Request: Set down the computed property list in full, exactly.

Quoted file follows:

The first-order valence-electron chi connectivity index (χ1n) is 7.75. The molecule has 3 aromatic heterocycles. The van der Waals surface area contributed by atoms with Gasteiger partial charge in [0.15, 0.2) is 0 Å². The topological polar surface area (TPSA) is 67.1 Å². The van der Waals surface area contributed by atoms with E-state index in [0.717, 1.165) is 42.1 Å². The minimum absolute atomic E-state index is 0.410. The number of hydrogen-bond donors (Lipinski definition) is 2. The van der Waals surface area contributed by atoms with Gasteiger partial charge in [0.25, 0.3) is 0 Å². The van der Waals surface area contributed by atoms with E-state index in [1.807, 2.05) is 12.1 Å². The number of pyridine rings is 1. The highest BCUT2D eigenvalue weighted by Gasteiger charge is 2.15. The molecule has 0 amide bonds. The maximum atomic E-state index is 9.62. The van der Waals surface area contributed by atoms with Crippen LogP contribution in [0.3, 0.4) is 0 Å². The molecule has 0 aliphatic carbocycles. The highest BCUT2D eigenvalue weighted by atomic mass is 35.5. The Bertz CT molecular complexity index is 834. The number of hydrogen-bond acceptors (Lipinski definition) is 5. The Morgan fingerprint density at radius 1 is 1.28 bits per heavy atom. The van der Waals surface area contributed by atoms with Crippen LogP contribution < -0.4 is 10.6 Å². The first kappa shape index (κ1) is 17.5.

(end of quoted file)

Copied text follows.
The first-order valence-electron chi connectivity index (χ1n) is 7.75. The molecule has 3 aromatic heterocycles. The van der Waals surface area contributed by atoms with Gasteiger partial charge in [0.15, 0.2) is 0 Å². The topological polar surface area (TPSA) is 67.1 Å². The van der Waals surface area contributed by atoms with E-state index in [0.717, 1.165) is 42.1 Å². The minimum absolute atomic E-state index is 0.410. The number of hydrogen-bond donors (Lipinski definition) is 2. The van der Waals surface area contributed by atoms with Gasteiger partial charge in [0.25, 0.3) is 0 Å². The van der Waals surface area contributed by atoms with E-state index in [1.807, 2.05) is 12.1 Å². The number of pyridine rings is 1. The highest BCUT2D eigenvalue weighted by Gasteiger charge is 2.15. The molecule has 0 amide bonds. The maximum atomic E-state index is 9.62. The van der Waals surface area contributed by atoms with Crippen LogP contribution in [0.3, 0.4) is 0 Å². The molecule has 0 aliphatic carbocycles. The highest BCUT2D eigenvalue weighted by atomic mass is 35.5. The Bertz CT molecular complexity index is 834. The number of hydrogen-bond acceptors (Lipinski definition) is 5. The Morgan fingerprint density at radius 1 is 1.28 bits per heavy atom. The van der Waals surface area contributed by atoms with Crippen LogP contribution < -0.4 is 10.6 Å². The first kappa shape index (κ1) is 17.5.